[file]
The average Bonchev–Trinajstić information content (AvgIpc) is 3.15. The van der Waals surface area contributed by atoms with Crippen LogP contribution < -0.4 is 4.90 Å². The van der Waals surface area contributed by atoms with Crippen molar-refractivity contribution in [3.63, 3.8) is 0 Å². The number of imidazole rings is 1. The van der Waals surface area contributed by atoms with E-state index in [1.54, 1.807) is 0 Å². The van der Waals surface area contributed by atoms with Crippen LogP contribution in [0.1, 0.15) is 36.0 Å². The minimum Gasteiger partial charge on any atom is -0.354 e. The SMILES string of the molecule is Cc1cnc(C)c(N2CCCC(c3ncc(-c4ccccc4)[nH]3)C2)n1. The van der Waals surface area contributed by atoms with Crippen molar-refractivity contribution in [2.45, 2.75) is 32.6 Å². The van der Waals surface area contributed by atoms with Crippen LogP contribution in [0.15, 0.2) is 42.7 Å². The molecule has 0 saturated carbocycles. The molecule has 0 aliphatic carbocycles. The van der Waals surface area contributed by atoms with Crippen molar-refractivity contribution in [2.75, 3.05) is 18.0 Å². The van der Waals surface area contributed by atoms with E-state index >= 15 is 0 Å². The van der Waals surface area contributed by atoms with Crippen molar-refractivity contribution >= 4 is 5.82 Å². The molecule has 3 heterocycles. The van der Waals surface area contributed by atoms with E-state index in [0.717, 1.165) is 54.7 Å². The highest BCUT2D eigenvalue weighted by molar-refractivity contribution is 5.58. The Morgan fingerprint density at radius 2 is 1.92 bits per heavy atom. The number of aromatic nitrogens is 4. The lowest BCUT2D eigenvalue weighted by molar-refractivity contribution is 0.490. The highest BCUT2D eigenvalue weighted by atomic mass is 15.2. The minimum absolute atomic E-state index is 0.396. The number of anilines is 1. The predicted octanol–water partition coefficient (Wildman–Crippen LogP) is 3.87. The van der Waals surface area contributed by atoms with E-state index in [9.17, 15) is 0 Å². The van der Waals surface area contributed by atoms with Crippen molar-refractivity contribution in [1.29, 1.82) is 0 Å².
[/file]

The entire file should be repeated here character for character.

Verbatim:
The average Bonchev–Trinajstić information content (AvgIpc) is 3.15. The van der Waals surface area contributed by atoms with Crippen LogP contribution < -0.4 is 4.90 Å². The van der Waals surface area contributed by atoms with Crippen molar-refractivity contribution in [3.63, 3.8) is 0 Å². The number of imidazole rings is 1. The van der Waals surface area contributed by atoms with E-state index in [1.54, 1.807) is 0 Å². The van der Waals surface area contributed by atoms with Crippen LogP contribution in [0.1, 0.15) is 36.0 Å². The minimum Gasteiger partial charge on any atom is -0.354 e. The SMILES string of the molecule is Cc1cnc(C)c(N2CCCC(c3ncc(-c4ccccc4)[nH]3)C2)n1. The van der Waals surface area contributed by atoms with Crippen molar-refractivity contribution in [2.45, 2.75) is 32.6 Å². The van der Waals surface area contributed by atoms with Crippen LogP contribution in [0.15, 0.2) is 42.7 Å². The molecule has 0 saturated carbocycles. The molecule has 0 aliphatic carbocycles. The van der Waals surface area contributed by atoms with Crippen molar-refractivity contribution in [2.75, 3.05) is 18.0 Å². The van der Waals surface area contributed by atoms with E-state index >= 15 is 0 Å². The van der Waals surface area contributed by atoms with Crippen molar-refractivity contribution >= 4 is 5.82 Å². The molecule has 3 heterocycles. The van der Waals surface area contributed by atoms with E-state index in [0.717, 1.165) is 54.7 Å². The highest BCUT2D eigenvalue weighted by molar-refractivity contribution is 5.58. The Morgan fingerprint density at radius 2 is 1.92 bits per heavy atom. The number of aromatic nitrogens is 4. The lowest BCUT2D eigenvalue weighted by molar-refractivity contribution is 0.490. The highest BCUT2D eigenvalue weighted by atomic mass is 15.2. The minimum absolute atomic E-state index is 0.396. The number of anilines is 1. The predicted octanol–water partition coefficient (Wildman–Crippen LogP) is 3.87. The van der Waals surface area contributed by atoms with E-state index in [9.17, 15) is 0 Å². The van der Waals surface area contributed by atoms with Crippen molar-refractivity contribution in [1.29, 1.82) is 0 Å².